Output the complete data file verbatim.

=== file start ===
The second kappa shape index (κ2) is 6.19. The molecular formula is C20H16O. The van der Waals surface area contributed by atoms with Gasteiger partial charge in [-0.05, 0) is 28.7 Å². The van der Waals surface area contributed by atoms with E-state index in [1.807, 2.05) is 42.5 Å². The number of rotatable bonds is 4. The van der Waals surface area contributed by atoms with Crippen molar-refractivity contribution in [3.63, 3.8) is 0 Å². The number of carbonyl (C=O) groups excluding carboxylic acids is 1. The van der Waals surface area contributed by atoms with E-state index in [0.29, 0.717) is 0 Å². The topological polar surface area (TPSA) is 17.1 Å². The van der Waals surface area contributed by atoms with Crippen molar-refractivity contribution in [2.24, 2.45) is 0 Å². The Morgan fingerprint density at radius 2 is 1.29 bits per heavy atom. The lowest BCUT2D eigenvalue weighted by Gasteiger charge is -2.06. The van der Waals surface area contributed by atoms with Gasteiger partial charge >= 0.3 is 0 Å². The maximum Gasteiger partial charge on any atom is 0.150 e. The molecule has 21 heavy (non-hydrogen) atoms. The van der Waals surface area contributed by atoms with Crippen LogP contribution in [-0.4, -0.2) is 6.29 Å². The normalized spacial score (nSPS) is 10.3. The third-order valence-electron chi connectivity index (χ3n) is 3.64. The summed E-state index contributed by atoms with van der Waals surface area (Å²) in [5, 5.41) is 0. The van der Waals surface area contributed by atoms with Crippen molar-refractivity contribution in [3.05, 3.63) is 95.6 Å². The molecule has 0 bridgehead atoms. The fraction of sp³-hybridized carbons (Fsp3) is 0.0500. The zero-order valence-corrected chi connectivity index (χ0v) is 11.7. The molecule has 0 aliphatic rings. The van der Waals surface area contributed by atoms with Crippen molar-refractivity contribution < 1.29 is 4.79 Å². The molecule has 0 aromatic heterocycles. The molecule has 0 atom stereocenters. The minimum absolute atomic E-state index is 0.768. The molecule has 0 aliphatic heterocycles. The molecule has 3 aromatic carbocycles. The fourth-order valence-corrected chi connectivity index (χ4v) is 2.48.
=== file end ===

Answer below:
The second kappa shape index (κ2) is 6.19. The molecular formula is C20H16O. The van der Waals surface area contributed by atoms with Gasteiger partial charge in [-0.05, 0) is 28.7 Å². The van der Waals surface area contributed by atoms with E-state index in [1.807, 2.05) is 42.5 Å². The number of rotatable bonds is 4. The van der Waals surface area contributed by atoms with Crippen molar-refractivity contribution in [3.63, 3.8) is 0 Å². The number of carbonyl (C=O) groups excluding carboxylic acids is 1. The van der Waals surface area contributed by atoms with E-state index in [0.29, 0.717) is 0 Å². The topological polar surface area (TPSA) is 17.1 Å². The van der Waals surface area contributed by atoms with Crippen molar-refractivity contribution in [2.24, 2.45) is 0 Å². The Morgan fingerprint density at radius 2 is 1.29 bits per heavy atom. The lowest BCUT2D eigenvalue weighted by Gasteiger charge is -2.06. The van der Waals surface area contributed by atoms with Gasteiger partial charge >= 0.3 is 0 Å². The maximum Gasteiger partial charge on any atom is 0.150 e. The molecule has 21 heavy (non-hydrogen) atoms. The van der Waals surface area contributed by atoms with Crippen LogP contribution in [-0.4, -0.2) is 6.29 Å². The normalized spacial score (nSPS) is 10.3. The third-order valence-electron chi connectivity index (χ3n) is 3.64. The summed E-state index contributed by atoms with van der Waals surface area (Å²) in [5, 5.41) is 0. The van der Waals surface area contributed by atoms with Crippen molar-refractivity contribution in [3.05, 3.63) is 95.6 Å². The molecule has 0 bridgehead atoms. The fraction of sp³-hybridized carbons (Fsp3) is 0.0500. The zero-order valence-corrected chi connectivity index (χ0v) is 11.7. The molecule has 0 aliphatic rings. The van der Waals surface area contributed by atoms with Crippen molar-refractivity contribution < 1.29 is 4.79 Å². The molecule has 0 aromatic heterocycles. The molecule has 0 atom stereocenters. The minimum absolute atomic E-state index is 0.768. The molecule has 0 aliphatic heterocycles. The molecule has 3 aromatic carbocycles. The fourth-order valence-corrected chi connectivity index (χ4v) is 2.48.